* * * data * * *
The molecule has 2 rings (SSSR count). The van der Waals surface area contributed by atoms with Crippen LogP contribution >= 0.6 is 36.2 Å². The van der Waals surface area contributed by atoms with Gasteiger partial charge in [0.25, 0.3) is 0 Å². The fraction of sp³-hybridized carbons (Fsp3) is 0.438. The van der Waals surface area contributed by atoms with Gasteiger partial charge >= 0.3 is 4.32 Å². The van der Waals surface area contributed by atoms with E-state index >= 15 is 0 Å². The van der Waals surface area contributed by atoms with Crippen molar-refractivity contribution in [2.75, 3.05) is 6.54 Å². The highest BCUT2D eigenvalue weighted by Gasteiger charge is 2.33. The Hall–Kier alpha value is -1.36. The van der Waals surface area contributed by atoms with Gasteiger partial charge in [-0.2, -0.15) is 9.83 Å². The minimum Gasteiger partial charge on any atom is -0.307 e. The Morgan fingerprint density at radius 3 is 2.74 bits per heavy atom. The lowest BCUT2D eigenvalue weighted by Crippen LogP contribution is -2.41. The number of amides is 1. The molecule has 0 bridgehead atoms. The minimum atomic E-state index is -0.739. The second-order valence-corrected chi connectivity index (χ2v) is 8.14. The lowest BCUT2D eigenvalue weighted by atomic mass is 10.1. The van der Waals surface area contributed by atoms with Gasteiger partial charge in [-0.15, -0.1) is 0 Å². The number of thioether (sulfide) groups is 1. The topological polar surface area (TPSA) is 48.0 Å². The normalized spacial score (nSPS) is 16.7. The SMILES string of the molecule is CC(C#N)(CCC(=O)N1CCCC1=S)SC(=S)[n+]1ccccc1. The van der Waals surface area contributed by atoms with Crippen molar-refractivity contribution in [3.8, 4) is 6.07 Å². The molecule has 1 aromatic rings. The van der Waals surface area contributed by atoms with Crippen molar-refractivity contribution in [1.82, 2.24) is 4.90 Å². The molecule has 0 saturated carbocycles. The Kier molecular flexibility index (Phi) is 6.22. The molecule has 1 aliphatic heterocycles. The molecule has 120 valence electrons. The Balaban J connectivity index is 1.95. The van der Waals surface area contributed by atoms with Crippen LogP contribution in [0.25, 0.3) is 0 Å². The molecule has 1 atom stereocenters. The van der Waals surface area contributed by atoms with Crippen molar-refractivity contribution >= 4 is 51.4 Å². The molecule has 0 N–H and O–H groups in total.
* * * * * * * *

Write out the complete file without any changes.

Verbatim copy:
The molecule has 2 rings (SSSR count). The van der Waals surface area contributed by atoms with Crippen LogP contribution >= 0.6 is 36.2 Å². The van der Waals surface area contributed by atoms with Gasteiger partial charge in [0.25, 0.3) is 0 Å². The fraction of sp³-hybridized carbons (Fsp3) is 0.438. The van der Waals surface area contributed by atoms with Gasteiger partial charge >= 0.3 is 4.32 Å². The van der Waals surface area contributed by atoms with E-state index >= 15 is 0 Å². The van der Waals surface area contributed by atoms with Crippen molar-refractivity contribution in [2.75, 3.05) is 6.54 Å². The highest BCUT2D eigenvalue weighted by Gasteiger charge is 2.33. The Hall–Kier alpha value is -1.36. The van der Waals surface area contributed by atoms with Gasteiger partial charge in [-0.2, -0.15) is 9.83 Å². The minimum Gasteiger partial charge on any atom is -0.307 e. The Morgan fingerprint density at radius 3 is 2.74 bits per heavy atom. The lowest BCUT2D eigenvalue weighted by Crippen LogP contribution is -2.41. The number of amides is 1. The molecule has 0 bridgehead atoms. The minimum atomic E-state index is -0.739. The second-order valence-corrected chi connectivity index (χ2v) is 8.14. The lowest BCUT2D eigenvalue weighted by atomic mass is 10.1. The van der Waals surface area contributed by atoms with Gasteiger partial charge in [-0.15, -0.1) is 0 Å². The number of thioether (sulfide) groups is 1. The topological polar surface area (TPSA) is 48.0 Å². The normalized spacial score (nSPS) is 16.7. The SMILES string of the molecule is CC(C#N)(CCC(=O)N1CCCC1=S)SC(=S)[n+]1ccccc1. The van der Waals surface area contributed by atoms with Crippen molar-refractivity contribution in [3.8, 4) is 6.07 Å². The molecule has 1 aromatic rings. The van der Waals surface area contributed by atoms with Crippen molar-refractivity contribution in [1.82, 2.24) is 4.90 Å². The molecule has 0 saturated carbocycles. The Kier molecular flexibility index (Phi) is 6.22. The molecule has 1 aliphatic heterocycles. The molecule has 120 valence electrons. The Balaban J connectivity index is 1.95. The van der Waals surface area contributed by atoms with Crippen LogP contribution in [0.25, 0.3) is 0 Å². The molecule has 1 atom stereocenters. The van der Waals surface area contributed by atoms with Crippen molar-refractivity contribution >= 4 is 51.4 Å². The molecule has 0 N–H and O–H groups in total.